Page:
Many yarn crafters detest swatching. I'm not one of them. I always do a
swatch before starting to work on a large project.
Always wash and dry your swatch before checking your gauge.
There are too many advantages to swatching to skip this crucial step:
And what to do with all these swatches?
- First and foremost, to find, check and if necessary, adjust your
gauge. It's best to make a generous sized swatch and do your measuring
near the middle. Edge stitches can distort your gauge count.
- To torture test the fabric by living with it, and by washing and
drying it the way the finished project will be treated. Do you really
want to wait until after completing the item to find out it's a pet hair
magnet and shows ever speck of hair it picks up, it makes you itch, it
shrinks lengthwise, that the red bleeds into the white, or that the yarn
- Swatch Tip - When torture testing, particularly if using multiple
swatches, tie an appropriate number of knots into the cast on or cast
off length of yarn remaining to indicate the size of hook or needles
you used, or to indicate Swatch 1, Swatch 2, etc.
- To see if you enjoy working the stitch pattern(s) you'll be using.
If making the swatch has you pulling your hair out in frustration or
anxious to start washing your floors for some excitement, imagine putting
hours on end into it.
- To see whether the colours, stitches and materials appeal to you. If
you dislike them in the swatch, you can change any of them now, before
embarking on something larger. Be sure to wash your swatch before passing
judgement. Stitches and yarn can look, feel and behave quite differently
- If creating your own pattern, or combining yarns, it's a great chance
to try out different colours, stitch patterns, methods of decreasing or
increasing, etc. Go nuts with it!
- To see if you have enough yarn.
Be sure to wash your swatch first and estimate conservatively, by about
ten percent. If you find you should have 120 metres per ball, figure
on 110. If you find a ball covers 100 square inches, figure on 90 or so.
It's always better to have a bit of yarn leftover than to run short.
- If you know the yardage of your ball, you can take a measured piece of it, say 10 meters
(or yards) or so, and work it up in your intended pattern stitch. Measure
the resulting piece to see how much area it covers. A little math can
tell you how much fabric you'll get from this ball of yarn in this
- Conversely, if you don't know the yardage of the ball, you can work up
one ball in your chosen stitch, measure to obtain the area it will cover,
and multiply by the number of balls you have to see if it's sufficient
for the project you have in mind. A big job? Maybe, but better than
finding out you're 2 balls short when you're almost finished the project.
- To practice the techniques you'll use in the project. Work at it long
enough so any natural relaxation or tightening up of your work will occur
before you embark on the big project. This will help you avoid the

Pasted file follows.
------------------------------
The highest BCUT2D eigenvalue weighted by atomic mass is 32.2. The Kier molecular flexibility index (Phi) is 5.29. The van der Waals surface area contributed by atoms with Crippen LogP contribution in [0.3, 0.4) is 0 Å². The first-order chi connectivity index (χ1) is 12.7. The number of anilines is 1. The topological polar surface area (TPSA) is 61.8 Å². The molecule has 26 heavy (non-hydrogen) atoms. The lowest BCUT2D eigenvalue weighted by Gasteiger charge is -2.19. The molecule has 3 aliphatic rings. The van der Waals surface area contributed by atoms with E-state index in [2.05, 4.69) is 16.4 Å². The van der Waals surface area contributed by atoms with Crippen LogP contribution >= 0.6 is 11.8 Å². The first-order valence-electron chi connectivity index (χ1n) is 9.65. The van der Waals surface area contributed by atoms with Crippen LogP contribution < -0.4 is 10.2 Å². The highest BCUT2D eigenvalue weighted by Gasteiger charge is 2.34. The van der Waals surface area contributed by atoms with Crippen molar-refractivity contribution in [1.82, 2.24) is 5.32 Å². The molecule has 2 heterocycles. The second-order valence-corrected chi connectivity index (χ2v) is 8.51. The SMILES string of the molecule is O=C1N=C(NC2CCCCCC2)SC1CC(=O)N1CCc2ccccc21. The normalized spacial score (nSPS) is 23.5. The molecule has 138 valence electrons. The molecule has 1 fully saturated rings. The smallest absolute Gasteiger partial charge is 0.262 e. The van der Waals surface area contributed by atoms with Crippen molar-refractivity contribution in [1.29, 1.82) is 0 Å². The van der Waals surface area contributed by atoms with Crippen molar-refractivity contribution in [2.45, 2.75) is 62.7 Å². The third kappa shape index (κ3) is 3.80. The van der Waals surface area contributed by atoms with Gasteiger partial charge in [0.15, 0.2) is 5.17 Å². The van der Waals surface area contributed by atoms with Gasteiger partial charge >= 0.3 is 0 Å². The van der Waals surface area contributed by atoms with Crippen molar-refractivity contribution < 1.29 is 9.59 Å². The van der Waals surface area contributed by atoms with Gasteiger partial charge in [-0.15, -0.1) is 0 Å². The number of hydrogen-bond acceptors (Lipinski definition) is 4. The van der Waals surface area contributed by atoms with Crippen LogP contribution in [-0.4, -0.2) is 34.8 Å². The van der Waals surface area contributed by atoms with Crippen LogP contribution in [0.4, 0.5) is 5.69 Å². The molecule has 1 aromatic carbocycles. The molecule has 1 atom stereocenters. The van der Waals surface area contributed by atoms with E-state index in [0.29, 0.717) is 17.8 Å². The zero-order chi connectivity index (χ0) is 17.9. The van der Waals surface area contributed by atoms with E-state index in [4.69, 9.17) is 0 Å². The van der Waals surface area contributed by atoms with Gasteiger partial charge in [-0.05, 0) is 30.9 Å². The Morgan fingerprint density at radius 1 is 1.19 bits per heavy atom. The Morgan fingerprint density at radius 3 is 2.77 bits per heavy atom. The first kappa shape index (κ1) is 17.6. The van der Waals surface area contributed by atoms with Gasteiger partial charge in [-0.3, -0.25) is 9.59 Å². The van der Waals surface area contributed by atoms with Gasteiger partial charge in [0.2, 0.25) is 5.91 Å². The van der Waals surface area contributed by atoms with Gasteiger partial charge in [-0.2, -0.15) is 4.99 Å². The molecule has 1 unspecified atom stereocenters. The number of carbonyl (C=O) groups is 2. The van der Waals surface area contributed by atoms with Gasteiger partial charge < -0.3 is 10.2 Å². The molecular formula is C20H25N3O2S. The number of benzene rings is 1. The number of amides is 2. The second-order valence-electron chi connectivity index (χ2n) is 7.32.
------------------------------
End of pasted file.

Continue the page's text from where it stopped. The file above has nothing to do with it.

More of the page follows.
My gauge was fine when I started, I don't know what happened!
syndrome. In this case, check your gauge near the most recently
completed end of the swatch, still avoiding the edges.
- Field testing. Take your swatch with you when visitng the intended
recipient of the item you have in mind to see if it coodinates with their
decor, clothing, taste etc. Do this when no one is looking, otherwise
your motives may be discovered or your sanity questioned. ;)
- Use it as a pocket on the item you're making.
- Make a small coin purse, facial tissue cover, etc.
- Collect a lot of them (with similar care requirements) and make a
blanket or afghan.
- If small enough, use them as coasters.
- Larger ones (cotton only please) can be potholders (use multiple
layers), or washcloths for dishes or body.
- Keep them in a record book or other filing system with the rest of the
information about the pattern used, yarn label info, etc.
- Wash it occassionally and you'll have some 'pre-broken-in' yarn to use
for future mending, lengthening, etc.
- Pin or otherwise attach it to the outside of the container where you
keep the leftover yarn from the project for easy identification.
- Doll / stuffed animal blankies. A little one will love a toy blanket
that matches an item you've made for them.
- If large enough and otherwise suitable, make
- Tubular (circular) swatches of appropriate size can be added to and
used as hats, doll / stuffed animal sweaters or made into socks.
- Rip it out and use it to finish your project when you find you're
short of yarn afterall. ;)
Quick Tip For Measuring Lengths of Yarn
There are a few places around your home that will make measuring easier.
- See if the width of one of your hallways or doorways it 36 inches. If
- A tiled floor in your home will often be made of 12 inch (or sometimes
9 inch) tiles.
- Standard bathtubs are usually 5 feet long.
- See if any tables, counter sections, large appliances, or other pieces
of furniture are a convenient length to measure by.
- If unassisted, it's easier to measure in lengths which are less than
the distance between your hands when your arms are outstretched.
- Back to To see if you have enough
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